Mather Veterans Village becomes a reality

A plan hatched a decade ago in Rancho Cordova to create housing for homeless and disabled veterans has become a reality.

Representatives from the city and the development team discussed how they put together Mather Veterans Village. The first phase of that apartment project on the former Mather Air Force Base will have a formal dedication this week.

In 2006, Sander and other city leaders met with the federal Department of Veterans Affairs to discuss affordable housing possibilities. As the longtime home of both Mather and Aerojet Rocketdyne, Rancho Cordova has a heavy presence of military veterans, Sander said. So housing for that demographic was a priority.

Working with Sacramento County and the Sacramento Housing and Redevelopment Agency, the city issued a request for proposals for a veterans’ housing project. The particular site on Bleckely Street emerged because it was close to a veterans’ hospital.

Mercy Housing Inc., working with Mogavero Architects, submitted a three-phase proposal that became Mather Veterans Village. As the concept evolved, the project partners also had to figure out the financing for what ended up being a $17 million project for the first phase alone.

Stephan Daues, Mercy’s regional director of housing development, said affordable housing tax credits got the project across the finish line. But the initial boost came from Rancho Cordova, which pledged $1.3 million from a secured housing trust fund.

Sander said that money came directly out of the city’s general fund. But the veterans’ presence in Rancho Cordova, along with a history of fiscally conservative budgeting, helped the city make the case for using money for that purpose, he said.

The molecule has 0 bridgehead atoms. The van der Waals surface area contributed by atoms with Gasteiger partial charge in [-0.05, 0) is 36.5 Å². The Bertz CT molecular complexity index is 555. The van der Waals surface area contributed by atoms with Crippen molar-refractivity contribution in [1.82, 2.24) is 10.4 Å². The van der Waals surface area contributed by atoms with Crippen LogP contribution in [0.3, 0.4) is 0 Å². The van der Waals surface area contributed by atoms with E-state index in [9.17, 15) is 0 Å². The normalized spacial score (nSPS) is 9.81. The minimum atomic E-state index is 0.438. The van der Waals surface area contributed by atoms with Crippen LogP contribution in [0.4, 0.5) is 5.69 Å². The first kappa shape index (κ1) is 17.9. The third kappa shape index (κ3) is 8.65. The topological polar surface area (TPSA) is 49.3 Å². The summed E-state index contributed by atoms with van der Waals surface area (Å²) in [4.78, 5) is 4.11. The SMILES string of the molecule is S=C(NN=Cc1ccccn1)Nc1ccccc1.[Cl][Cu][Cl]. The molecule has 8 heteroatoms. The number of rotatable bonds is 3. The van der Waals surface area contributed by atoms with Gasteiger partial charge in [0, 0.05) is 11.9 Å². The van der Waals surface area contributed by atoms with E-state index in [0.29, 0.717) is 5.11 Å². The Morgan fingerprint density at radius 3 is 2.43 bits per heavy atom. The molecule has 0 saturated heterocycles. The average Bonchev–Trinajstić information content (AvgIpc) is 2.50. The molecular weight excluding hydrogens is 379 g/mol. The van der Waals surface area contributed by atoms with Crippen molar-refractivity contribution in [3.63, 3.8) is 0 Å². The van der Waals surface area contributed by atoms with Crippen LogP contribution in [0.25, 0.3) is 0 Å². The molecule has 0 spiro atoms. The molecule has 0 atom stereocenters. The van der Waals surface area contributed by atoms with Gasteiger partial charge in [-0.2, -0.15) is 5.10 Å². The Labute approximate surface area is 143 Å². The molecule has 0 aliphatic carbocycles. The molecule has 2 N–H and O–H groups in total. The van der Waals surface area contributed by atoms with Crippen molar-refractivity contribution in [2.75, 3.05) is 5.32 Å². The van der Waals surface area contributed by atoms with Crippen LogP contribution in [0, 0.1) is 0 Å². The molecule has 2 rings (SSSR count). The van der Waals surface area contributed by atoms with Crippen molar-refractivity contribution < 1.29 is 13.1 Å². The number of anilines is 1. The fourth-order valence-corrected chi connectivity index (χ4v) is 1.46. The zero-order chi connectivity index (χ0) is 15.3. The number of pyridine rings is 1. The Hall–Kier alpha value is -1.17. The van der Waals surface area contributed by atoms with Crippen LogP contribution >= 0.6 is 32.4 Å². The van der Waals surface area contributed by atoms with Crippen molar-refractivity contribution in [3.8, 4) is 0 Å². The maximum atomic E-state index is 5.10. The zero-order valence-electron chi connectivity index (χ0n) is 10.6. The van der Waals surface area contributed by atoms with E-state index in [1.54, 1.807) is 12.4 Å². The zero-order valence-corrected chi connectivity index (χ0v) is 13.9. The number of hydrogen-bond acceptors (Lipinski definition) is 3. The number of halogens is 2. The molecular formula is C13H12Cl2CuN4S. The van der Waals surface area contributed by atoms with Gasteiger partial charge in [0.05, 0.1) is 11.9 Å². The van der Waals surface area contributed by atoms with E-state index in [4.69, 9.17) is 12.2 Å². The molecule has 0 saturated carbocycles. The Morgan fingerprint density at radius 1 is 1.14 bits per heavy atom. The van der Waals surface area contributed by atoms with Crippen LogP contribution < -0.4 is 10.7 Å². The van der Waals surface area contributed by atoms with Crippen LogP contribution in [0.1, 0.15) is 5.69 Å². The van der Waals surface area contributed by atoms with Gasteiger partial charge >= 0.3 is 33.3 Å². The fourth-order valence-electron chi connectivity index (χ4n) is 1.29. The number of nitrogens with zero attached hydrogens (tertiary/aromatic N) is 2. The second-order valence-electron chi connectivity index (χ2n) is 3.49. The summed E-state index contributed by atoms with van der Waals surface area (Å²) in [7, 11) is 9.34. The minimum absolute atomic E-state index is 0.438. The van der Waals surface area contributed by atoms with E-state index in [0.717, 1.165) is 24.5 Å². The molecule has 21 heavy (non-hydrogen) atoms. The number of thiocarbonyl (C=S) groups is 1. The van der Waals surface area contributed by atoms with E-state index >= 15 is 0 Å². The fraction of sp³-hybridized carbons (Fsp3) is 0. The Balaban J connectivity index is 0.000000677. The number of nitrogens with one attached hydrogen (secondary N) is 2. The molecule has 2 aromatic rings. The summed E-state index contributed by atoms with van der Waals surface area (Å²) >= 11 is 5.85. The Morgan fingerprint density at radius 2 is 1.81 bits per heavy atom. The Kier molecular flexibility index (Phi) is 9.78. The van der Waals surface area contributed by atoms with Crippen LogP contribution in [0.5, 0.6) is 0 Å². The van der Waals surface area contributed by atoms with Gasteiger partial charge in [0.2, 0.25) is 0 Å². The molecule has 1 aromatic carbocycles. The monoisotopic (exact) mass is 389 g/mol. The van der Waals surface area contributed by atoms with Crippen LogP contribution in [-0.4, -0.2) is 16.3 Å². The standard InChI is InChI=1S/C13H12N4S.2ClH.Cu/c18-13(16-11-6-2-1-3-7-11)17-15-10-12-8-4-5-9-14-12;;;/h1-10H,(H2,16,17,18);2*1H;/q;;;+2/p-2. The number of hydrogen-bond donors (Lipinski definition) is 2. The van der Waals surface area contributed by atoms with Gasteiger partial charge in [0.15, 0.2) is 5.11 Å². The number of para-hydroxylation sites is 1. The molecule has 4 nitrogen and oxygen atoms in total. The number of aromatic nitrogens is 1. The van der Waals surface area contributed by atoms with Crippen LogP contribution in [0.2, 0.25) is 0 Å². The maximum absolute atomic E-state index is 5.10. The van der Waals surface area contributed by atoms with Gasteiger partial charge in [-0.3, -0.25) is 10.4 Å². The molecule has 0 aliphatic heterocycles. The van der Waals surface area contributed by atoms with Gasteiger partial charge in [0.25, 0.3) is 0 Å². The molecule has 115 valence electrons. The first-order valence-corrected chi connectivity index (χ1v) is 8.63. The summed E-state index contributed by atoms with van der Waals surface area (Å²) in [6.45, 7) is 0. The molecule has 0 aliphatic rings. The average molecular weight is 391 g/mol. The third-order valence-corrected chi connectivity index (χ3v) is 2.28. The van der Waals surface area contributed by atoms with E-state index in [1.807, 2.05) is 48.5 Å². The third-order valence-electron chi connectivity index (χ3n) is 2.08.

As the project took shape, it became a mix of new and old buildings. While two phases involve ground-up construction of about 50 units each, another will re-use an existing infirmary building on the site.

Renner Johnston, a principal at Mogavero, said the infirmary ended up being an ideal candidate for adaptive re-use. As basically a concrete bunker, the building already had energy efficiencies, even though they weren’t the goal when it was built decades ago, that could eventually make it zero-net energy

“Every bit of the structure is heavy concrete,” Johnston said, describing how crews removed one wall to put in more glass with relative ease. “You couldn’t do that with a wood building. This is a unique opportunity.”

The infirmary re-use will convert part of the building into transitional housing for recently homeless veterans. The rest of the building will host an array of social services and resources, from meeting rooms to a community space to demonstration kitchen to computer lab. The latter features are already complete, with more to come as the full buildout of the infirmary re-use phase and then the ground-up third phase get underway.

The first-phase apartment units are clustered in a three-story building with both stairs and elevators. That helps disabled veterans access any unit.

Other features in the building include solar-powered water heaters, a greywater system to irrigate landscaping and solar panels for electricity. Johnston said those features reduce both utility usage and bills, in essence making them more affordable.

Residents began moving into the first phase in late June, and entirely filled them within a month. That wasn’t surprising, when veterans make up an estimated 12 percent of the 2,600 homeless counted in Sacramento County last year. According to Rick Sprague of Mercy Housing, Mather Veterans Village already has a wait list of 34.

Both the second and third phase of the project, each with another 50 housing units, could get underway by the end of next year. Beyond that, officials involved in this project said they can see a need for more like it.

“I wouldn’t say we’re done,” Sander said.

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